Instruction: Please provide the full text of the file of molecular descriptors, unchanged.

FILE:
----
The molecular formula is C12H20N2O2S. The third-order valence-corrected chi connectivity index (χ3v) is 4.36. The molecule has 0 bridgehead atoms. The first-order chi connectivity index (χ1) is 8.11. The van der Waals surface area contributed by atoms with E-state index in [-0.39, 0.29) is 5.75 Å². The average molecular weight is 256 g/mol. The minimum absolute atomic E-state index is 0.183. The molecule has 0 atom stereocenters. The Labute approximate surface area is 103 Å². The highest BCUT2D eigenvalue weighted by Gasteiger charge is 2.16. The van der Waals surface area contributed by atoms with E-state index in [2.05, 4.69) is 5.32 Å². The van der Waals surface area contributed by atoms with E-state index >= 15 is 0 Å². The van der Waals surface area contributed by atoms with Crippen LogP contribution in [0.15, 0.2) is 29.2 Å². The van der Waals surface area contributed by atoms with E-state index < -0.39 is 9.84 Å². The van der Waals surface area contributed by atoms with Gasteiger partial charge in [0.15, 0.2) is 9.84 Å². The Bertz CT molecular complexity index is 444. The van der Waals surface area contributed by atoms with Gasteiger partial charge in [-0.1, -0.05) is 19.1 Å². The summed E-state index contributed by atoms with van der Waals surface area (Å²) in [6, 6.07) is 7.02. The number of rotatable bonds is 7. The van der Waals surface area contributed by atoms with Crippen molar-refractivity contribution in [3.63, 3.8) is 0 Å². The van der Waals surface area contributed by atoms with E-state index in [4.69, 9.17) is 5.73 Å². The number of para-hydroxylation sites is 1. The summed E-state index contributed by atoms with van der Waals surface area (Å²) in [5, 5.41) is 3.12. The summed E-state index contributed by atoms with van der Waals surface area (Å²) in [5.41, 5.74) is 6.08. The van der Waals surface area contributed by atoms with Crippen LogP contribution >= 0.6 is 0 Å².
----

The molecular formula is C12H20N2O2S. The third-order valence-corrected chi connectivity index (χ3v) is 4.36. The molecule has 0 bridgehead atoms. The first-order chi connectivity index (χ1) is 8.11. The van der Waals surface area contributed by atoms with E-state index in [-0.39, 0.29) is 5.75 Å². The average molecular weight is 256 g/mol. The minimum absolute atomic E-state index is 0.183. The molecule has 0 atom stereocenters. The Labute approximate surface area is 103 Å². The highest BCUT2D eigenvalue weighted by Gasteiger charge is 2.16. The van der Waals surface area contributed by atoms with E-state index in [2.05, 4.69) is 5.32 Å². The van der Waals surface area contributed by atoms with E-state index >= 15 is 0 Å². The van der Waals surface area contributed by atoms with Crippen LogP contribution in [0.15, 0.2) is 29.2 Å². The van der Waals surface area contributed by atoms with E-state index < -0.39 is 9.84 Å². The van der Waals surface area contributed by atoms with Gasteiger partial charge in [0.15, 0.2) is 9.84 Å². The Bertz CT molecular complexity index is 444. The van der Waals surface area contributed by atoms with Gasteiger partial charge in [-0.1, -0.05) is 19.1 Å². The summed E-state index contributed by atoms with van der Waals surface area (Å²) in [6, 6.07) is 7.02. The number of rotatable bonds is 7. The van der Waals surface area contributed by atoms with Crippen molar-refractivity contribution in [3.63, 3.8) is 0 Å². The van der Waals surface area contributed by atoms with E-state index in [4.69, 9.17) is 5.73 Å². The number of para-hydroxylation sites is 1. The summed E-state index contributed by atoms with van der Waals surface area (Å²) in [5, 5.41) is 3.12. The summed E-state index contributed by atoms with van der Waals surface area (Å²) in [5.41, 5.74) is 6.08. The van der Waals surface area contributed by atoms with Crippen LogP contribution >= 0.6 is 0 Å².